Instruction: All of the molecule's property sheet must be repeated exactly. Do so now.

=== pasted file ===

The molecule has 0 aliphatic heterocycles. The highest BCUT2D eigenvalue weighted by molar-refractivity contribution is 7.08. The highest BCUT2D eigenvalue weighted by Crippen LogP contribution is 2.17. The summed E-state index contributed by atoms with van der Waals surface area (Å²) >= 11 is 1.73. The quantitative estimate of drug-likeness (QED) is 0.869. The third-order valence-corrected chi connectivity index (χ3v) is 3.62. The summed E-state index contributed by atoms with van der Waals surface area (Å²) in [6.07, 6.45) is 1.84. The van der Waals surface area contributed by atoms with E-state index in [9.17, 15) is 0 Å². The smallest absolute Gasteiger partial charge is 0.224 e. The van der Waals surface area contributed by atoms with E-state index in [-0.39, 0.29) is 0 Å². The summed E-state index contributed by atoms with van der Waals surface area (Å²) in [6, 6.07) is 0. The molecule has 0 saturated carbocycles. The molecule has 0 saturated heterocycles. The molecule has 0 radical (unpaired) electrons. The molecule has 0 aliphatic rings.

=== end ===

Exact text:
The molecule has 0 aliphatic heterocycles. The highest BCUT2D eigenvalue weighted by molar-refractivity contribution is 7.08. The highest BCUT2D eigenvalue weighted by Crippen LogP contribution is 2.17. The summed E-state index contributed by atoms with van der Waals surface area (Å²) >= 11 is 1.73. The quantitative estimate of drug-likeness (QED) is 0.869. The third-order valence-corrected chi connectivity index (χ3v) is 3.62. The summed E-state index contributed by atoms with van der Waals surface area (Å²) in [6.07, 6.45) is 1.84. The van der Waals surface area contributed by atoms with E-state index in [9.17, 15) is 0 Å². The smallest absolute Gasteiger partial charge is 0.224 e. The van der Waals surface area contributed by atoms with E-state index in [-0.39, 0.29) is 0 Å². The summed E-state index contributed by atoms with van der Waals surface area (Å²) in [6, 6.07) is 0. The molecule has 0 saturated carbocycles. The molecule has 0 saturated heterocycles. The molecule has 0 radical (unpaired) electrons. The molecule has 0 aliphatic rings.